Reflection on Article 1799 of the Catechism

My dear parishioners,
Peace! Under headings of Judgment, Formation, Choice in Accord, Erroneous Judgment and In Brief, the Catechism of the Catholic Church addresses “conscience” in twenty-nine passages. Here we consider CCC, 1799.
That we have the ability to choose right or wrong, good or evil, is shows us the power and ability of conscience as well as the freedom which we enjoy as human beings. When we choose poorly, what is wrong or evil, and act accordingly we abuse our freedom and sin.
Right judgments of conscience conform with reason and the divine law. Reason is another way of speaking about our ability to know and to think. God, in whose image we have been made, is all knowing and in Sacred Scripture is referred to as being wise, all knowing and even reason Himself (cf. John 1:1; Romans 16:27; Hebrews 4:13). Some, following John Calvin (+1564), believe that our human nature is so fallen as a consequence of Original Sin that our natural ability to know, to think, to reason has been destroyed (total depravity of man). Pope Saint John Paul II (+2005) following Pope Pius XII (among others) has reminded us that the human spirit soars like a dove on the wings of both faith and reason (cf. Fides et ratio, 14 September, 1998; Humani generis, 12 August, 1950).
Erroneous judgements of conscience depart from both reason and divine law. Law, human, divine or ecclesiastical, is an “ordinance of reason” (cf. Summa Theologiae I-II Q. 90, A. 1; as cited by Leo XIII Libertas praestantissimum (1888) and CCC § 1951). As followers of Jesus Christ, the way, the truth and the life (cf John 14:6), we all have a grave duty to defend natural and supernatural truths (cf. HG, 9). While the sad consequences of Original Sin (suffering, death, ignorance, and a tendency to do evil/concupiscence) do make it more difficult for us to know the truth, including the moral truth of the good or evil of some deed(s) or desire(s), the gifts of grace, faith and revelation, together with the sure and certain teaching of Mother Church can allow us to have “a firm certainty” and “freedom from all error” in our judgments of conscience (cf. HG, 3). If we disregard the Decalogue or Ten Commandments we will make erroneous judgments of conscience. If we disregard the Natural Law we will make erroneous judgments of conscience. If we doubt that we can know the truth and that the truth will set us free it will be difficult, if not impossible, to follow the Lord Jesus to Heaven (cf. John 8:32; 15:5). While the “new atheists” (Sam Harris (b. 1967), Richard Dawkins (b. 1941), Daniel Dennett (b. 1942), and Christopher Hitchens (+2011)) deny it, Holy Mother Church does not place any opposition between the truths of faith and reason because all truth comes from and leads back to God, the first truth (cf. Summa Contra Gentiles I, ch. 1).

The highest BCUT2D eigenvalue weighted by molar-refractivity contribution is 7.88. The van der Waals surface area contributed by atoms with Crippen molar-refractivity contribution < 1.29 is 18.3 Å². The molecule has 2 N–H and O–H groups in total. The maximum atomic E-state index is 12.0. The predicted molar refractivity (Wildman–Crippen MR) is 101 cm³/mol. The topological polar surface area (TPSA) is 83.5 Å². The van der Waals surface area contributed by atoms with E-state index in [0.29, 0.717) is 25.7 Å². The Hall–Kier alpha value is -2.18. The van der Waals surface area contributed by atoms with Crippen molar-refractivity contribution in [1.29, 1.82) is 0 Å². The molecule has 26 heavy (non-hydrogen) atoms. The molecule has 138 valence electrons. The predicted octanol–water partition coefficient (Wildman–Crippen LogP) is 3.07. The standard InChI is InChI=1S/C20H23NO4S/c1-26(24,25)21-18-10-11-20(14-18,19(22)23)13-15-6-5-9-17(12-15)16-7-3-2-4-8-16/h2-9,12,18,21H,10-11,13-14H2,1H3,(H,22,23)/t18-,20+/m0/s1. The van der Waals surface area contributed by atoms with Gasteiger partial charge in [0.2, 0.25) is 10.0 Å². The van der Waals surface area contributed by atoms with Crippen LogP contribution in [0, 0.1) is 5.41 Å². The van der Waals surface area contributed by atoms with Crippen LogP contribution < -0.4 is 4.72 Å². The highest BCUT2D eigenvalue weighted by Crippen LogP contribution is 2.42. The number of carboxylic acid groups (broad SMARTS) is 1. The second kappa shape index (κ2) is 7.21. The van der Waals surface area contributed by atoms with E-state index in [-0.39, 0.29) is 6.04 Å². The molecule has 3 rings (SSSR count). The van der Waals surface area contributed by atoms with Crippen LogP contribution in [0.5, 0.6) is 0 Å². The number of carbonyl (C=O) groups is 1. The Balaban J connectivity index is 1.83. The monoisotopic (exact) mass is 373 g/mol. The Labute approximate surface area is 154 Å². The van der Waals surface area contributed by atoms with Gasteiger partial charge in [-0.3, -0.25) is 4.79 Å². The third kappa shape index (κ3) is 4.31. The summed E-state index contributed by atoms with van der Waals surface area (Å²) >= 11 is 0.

God bless you!
Father John Arthur Orr

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